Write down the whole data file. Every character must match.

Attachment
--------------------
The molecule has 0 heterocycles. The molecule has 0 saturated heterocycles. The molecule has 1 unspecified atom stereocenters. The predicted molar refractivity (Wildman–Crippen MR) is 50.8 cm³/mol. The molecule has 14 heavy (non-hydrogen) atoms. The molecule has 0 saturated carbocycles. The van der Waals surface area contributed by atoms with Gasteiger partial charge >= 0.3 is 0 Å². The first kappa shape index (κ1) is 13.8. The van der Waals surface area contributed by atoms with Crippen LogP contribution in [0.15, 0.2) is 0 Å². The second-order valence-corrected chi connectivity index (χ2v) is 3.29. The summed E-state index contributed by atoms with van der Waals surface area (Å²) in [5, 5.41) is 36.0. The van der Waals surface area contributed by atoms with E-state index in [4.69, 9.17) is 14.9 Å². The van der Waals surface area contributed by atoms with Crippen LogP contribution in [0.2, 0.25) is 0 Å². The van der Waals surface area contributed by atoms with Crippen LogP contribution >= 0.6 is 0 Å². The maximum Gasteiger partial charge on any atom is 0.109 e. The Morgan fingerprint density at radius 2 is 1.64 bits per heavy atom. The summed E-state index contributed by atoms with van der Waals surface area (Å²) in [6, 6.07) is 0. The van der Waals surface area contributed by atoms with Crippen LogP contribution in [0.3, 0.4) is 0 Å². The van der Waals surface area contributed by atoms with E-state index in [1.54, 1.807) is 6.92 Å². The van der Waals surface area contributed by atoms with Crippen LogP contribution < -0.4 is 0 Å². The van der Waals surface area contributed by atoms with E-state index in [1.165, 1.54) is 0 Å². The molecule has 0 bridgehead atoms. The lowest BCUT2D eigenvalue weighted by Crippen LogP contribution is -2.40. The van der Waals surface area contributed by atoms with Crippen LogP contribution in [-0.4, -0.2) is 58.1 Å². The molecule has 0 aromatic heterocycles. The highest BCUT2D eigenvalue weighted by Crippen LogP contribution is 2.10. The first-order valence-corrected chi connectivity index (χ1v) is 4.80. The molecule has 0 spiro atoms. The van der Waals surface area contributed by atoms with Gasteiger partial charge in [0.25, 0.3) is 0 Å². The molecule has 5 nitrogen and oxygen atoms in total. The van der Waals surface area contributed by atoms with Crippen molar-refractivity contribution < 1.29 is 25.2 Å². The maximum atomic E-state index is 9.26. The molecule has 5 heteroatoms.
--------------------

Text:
The molecule has 0 heterocycles. The molecule has 0 saturated heterocycles. The molecule has 1 unspecified atom stereocenters. The predicted molar refractivity (Wildman–Crippen MR) is 50.8 cm³/mol. The molecule has 14 heavy (non-hydrogen) atoms. The molecule has 0 saturated carbocycles. The van der Waals surface area contributed by atoms with Gasteiger partial charge >= 0.3 is 0 Å². The first kappa shape index (κ1) is 13.8. The van der Waals surface area contributed by atoms with Crippen LogP contribution in [0.15, 0.2) is 0 Å². The second-order valence-corrected chi connectivity index (χ2v) is 3.29. The summed E-state index contributed by atoms with van der Waals surface area (Å²) in [5, 5.41) is 36.0. The van der Waals surface area contributed by atoms with E-state index in [4.69, 9.17) is 14.9 Å². The van der Waals surface area contributed by atoms with Crippen LogP contribution in [0.2, 0.25) is 0 Å². The van der Waals surface area contributed by atoms with Crippen LogP contribution >= 0.6 is 0 Å². The maximum Gasteiger partial charge on any atom is 0.109 e. The Morgan fingerprint density at radius 2 is 1.64 bits per heavy atom. The summed E-state index contributed by atoms with van der Waals surface area (Å²) in [6, 6.07) is 0. The van der Waals surface area contributed by atoms with Crippen LogP contribution in [0.3, 0.4) is 0 Å². The van der Waals surface area contributed by atoms with E-state index in [1.54, 1.807) is 6.92 Å². The van der Waals surface area contributed by atoms with Crippen LogP contribution < -0.4 is 0 Å². The van der Waals surface area contributed by atoms with E-state index in [1.165, 1.54) is 0 Å². The molecule has 0 bridgehead atoms. The lowest BCUT2D eigenvalue weighted by Crippen LogP contribution is -2.40. The van der Waals surface area contributed by atoms with Crippen LogP contribution in [-0.4, -0.2) is 58.1 Å². The molecule has 0 aromatic heterocycles. The highest BCUT2D eigenvalue weighted by Crippen LogP contribution is 2.10. The first-order valence-corrected chi connectivity index (χ1v) is 4.80. The molecule has 0 spiro atoms. The van der Waals surface area contributed by atoms with Gasteiger partial charge in [0.25, 0.3) is 0 Å². The molecule has 5 nitrogen and oxygen atoms in total. The van der Waals surface area contributed by atoms with Crippen molar-refractivity contribution < 1.29 is 25.2 Å². The maximum atomic E-state index is 9.26. The molecule has 5 heteroatoms.